will need to create an environment that will support the scenario we will
encounter in our practice example, where we will satisfy a hypothetical
business need as expressed by information consumers. In meeting this need, we
will perform the following general procedures:
- Introduce the Data-Driven Subscription,
together with an illustrative business need that we will satisfy in our
- Discuss the basic "prerequisites" we must
meet to be able to establish a Data-Driven Subscription.
- Take appropriate steps to prepare for an in-depth
practice exercise, including:
Creation of "target" file
Creation of a Subscriber Information
data source to support the subscription;
Design and creation of a Subscriber
- Selection of the report to be subscribed;
- Storage of Credentials for the selected report.
- Creation of "target" file
- Performance of Data-Driven Subscription setup,
Selection of Delivery Method
- Connection to the Subscriber Data source;
Association of the Subscriber
Data query with the subscription definition;
Assignment of a Parameter value
Designation of trigger
for the subscription;
- Specification of Scheduling details.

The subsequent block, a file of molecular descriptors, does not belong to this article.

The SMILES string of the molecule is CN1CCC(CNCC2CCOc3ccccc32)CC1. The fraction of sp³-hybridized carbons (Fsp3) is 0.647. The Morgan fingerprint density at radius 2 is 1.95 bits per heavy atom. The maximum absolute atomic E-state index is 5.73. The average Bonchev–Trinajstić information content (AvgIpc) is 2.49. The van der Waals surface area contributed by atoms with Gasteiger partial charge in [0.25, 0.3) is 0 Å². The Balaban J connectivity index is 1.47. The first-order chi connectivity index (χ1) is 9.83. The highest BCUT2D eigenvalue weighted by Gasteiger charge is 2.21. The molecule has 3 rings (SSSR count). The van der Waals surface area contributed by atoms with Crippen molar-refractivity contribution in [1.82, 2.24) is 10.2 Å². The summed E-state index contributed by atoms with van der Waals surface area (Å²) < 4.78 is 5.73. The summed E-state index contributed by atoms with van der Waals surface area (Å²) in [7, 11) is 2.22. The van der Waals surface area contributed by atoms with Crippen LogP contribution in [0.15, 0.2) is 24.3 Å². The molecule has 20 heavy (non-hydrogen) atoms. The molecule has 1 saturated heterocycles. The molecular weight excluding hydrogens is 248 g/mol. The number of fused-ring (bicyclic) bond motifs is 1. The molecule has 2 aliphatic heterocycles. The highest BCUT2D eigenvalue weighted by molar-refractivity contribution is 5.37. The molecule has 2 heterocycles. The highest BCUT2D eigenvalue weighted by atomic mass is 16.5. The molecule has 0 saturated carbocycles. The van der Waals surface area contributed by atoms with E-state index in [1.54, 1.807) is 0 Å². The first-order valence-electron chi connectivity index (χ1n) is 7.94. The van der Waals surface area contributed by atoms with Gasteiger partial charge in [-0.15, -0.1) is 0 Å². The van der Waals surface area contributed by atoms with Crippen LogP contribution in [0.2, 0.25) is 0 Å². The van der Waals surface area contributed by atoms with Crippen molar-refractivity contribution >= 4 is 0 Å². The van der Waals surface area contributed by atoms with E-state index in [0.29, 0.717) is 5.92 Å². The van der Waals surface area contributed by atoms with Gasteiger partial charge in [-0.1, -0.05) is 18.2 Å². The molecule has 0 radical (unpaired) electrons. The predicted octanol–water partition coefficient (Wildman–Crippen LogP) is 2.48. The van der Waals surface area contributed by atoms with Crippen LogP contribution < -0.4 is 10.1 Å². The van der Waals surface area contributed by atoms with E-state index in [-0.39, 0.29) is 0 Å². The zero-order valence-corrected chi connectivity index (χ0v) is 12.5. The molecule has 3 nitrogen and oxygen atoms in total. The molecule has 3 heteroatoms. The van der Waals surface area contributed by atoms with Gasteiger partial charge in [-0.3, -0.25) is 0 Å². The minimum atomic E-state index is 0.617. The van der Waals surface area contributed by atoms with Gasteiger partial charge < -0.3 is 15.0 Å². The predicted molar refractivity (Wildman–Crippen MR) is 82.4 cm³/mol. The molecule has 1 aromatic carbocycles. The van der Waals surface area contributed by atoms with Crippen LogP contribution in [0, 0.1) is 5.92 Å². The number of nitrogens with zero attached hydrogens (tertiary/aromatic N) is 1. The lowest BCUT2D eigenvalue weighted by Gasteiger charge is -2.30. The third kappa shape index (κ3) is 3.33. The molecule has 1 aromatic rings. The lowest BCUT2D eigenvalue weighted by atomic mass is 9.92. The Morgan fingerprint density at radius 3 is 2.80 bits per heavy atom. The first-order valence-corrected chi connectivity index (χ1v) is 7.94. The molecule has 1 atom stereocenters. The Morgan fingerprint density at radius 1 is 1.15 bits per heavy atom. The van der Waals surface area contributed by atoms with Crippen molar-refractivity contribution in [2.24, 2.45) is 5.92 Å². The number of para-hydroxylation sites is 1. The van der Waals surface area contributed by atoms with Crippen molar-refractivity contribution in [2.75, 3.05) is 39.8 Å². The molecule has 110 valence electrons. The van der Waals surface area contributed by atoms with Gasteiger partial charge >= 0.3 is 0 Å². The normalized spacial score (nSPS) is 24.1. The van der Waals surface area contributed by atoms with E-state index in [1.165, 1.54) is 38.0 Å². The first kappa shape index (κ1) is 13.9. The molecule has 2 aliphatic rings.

- Selection of Delivery Method
- Execution of our new Data-Driven Subscription;
- Verification of the creation and proper placement of the report files to the
appropriate file shares.
Whenever possible, we
will make our hands-on practice example resemble the requirements of the
practice exercise we performed in Managing
Reporting Services: Report Execution and Standard Subscriptions, so as to provide the tandem benefits of
comparison and contrast in activating the subject matter in our minds. Once we
have completed our setup, and allowed for one or more operational cycles, we
will verify the results of our handiwork.
The general objective
of this article is the same as the two Managing phase overviews that have
preceded it: to continue our overview of Managing in Reporting Services,
specifically within the context of the central management of the reporting
function, from the perspective of the objects that we can manage, and the
actions that we can perform with, and upon, those objects. We will return to
most of the activities we touch upon here, just as we will return to many of
the topics we explore within our other life cycle overviews, as we get involved
in creating reports to accomplish illustrative business needs.
As I have mentioned
before, our series will address enterprise reporting in a wide sense. Throughout
the articles, we will exploit Reporting Services as a unified, common platform
from which I can share the techniques and methods I have accumulated during my years
as an Architect, supporting robust and creative business intelligence. As I
have proclaimed since beta testing Reporting Services, the future for
enterprise reporting includes commoditization, and this is a tremendous
step in offering powerful capabilities at a cost that is far less than that of
the predecessor group of "end-to-end BI solutions" that have
dominated the BI market for many years.